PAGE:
The Duck of Minerva

The Duck Quacks at Twilight

Sanctioning Iran

June 9, 2010

I just heard a radio discussion in which two pundits debated whether or not today’s sanctions will trigger a reversal in Iran’s nuclear program. The focus of the conversation was single cause = single effect — the sanctions either will or will not be successful gauged solely against the one criteria.

Obviously, that criteria is the most significant. But, like most policy instruments, sanctions are a complicated tool. I’ve been influenced most on this topic by David Baldwin’s Economic Statecraft. David argues that that there are multiple objectives behind almost every policy. To effectively evaluate the efficacy of sanctions, we need to consider the range of objectives that are motivating US and international behavior.

There are several obvious objectives held by the US in pushing for the sanctions. Here”s a brief list I’ve come up with based on reading various policy statements and comments from U.S. officials:

1. The most obvious is the desire to curtail Iranian nuclear development without resorting to the use of force.

But here are more:

2. To further isolate the Iranian regime in hopes of triggering a new popular uprising/pressure against the government after the public realizes that there simply will be no reconciliation with the rest of the world without significant policy change in Tehran.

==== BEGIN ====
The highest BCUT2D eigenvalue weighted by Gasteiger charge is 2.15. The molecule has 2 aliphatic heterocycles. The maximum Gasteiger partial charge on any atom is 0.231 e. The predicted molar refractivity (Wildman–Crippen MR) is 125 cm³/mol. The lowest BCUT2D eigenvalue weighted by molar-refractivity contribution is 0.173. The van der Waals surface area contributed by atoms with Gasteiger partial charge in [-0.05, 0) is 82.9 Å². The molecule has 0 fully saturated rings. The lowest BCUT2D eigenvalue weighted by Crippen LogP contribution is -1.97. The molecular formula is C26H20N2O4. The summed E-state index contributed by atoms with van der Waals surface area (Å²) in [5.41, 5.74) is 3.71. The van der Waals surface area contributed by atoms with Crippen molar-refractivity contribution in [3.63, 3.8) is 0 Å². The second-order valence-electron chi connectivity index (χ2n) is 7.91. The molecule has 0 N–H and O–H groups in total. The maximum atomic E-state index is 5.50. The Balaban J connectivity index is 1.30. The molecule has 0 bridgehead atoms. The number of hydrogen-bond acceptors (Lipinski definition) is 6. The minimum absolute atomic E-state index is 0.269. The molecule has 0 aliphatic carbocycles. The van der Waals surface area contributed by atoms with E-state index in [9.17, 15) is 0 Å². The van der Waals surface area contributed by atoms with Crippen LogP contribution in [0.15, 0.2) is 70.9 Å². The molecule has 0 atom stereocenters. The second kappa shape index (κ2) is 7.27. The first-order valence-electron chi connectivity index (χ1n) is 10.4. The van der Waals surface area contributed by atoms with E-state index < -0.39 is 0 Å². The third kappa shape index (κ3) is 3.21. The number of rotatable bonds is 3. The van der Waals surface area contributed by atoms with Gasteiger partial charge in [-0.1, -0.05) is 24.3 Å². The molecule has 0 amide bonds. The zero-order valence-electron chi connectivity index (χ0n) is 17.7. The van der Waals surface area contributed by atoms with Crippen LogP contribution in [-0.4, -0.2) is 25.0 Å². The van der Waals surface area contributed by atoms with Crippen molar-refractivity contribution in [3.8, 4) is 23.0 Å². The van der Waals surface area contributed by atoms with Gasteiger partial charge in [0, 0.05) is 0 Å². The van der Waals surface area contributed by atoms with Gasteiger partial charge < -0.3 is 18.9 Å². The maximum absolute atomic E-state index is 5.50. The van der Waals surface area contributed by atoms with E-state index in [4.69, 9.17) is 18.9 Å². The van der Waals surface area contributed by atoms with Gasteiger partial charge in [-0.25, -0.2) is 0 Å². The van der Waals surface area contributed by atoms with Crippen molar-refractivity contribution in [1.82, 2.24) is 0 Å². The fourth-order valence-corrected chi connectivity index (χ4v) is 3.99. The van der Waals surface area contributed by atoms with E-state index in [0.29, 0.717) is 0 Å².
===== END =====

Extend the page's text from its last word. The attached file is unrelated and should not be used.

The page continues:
3. To signal the global community the severity of Iranian actions with the aim of deterring others who might want to proliferate.

4. To demonstrate unity among the permanent five of the UNSC on a key challenge to the core mission of the UNSC — to preserve international peace and security.

5. To deter Israel from launching a preventive strike against Iran in near future — it will be almost impossible for Israel to strike with new sanctions now being imposed. Ironically, Israeli diplomats used this argument with the Chinese to help persuade them to sign on to the new sanctions.

6. To temper domestic calls for the US to launch airstrikes.

7. To respond to Iranian intransigence with something more than diplomatic condemnation, but less than the use of force.

8. To demonstrate to the world, that if force is necessary, it will be the last resort.

Of course, like all policy instruments, there are risks and counter conditions that might obtain from the use of sanctions. For example, if the sanctions do not trigger any change in Iranian behavior in the near future, there will be intensified calls from hawks to move to the use of force quickly — and this might happen in the run-up to a mid-term election. Hmmm, where have I seen this before?

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Jon Western has spent the last fifteen years teaching IR in liberal arts colleges at Mount Holyoke College and the Five Colleges in western Massachusetts. He has an eclectic range of intellectual interests but often writes on international security, U.S. foreign policy, military intervention, and human rights. He occasionally shares his thoughts about professional life in liberal arts colleges. In his spare time he coaches middle school soccer, mentors the local high school robotics team, skis, and sails.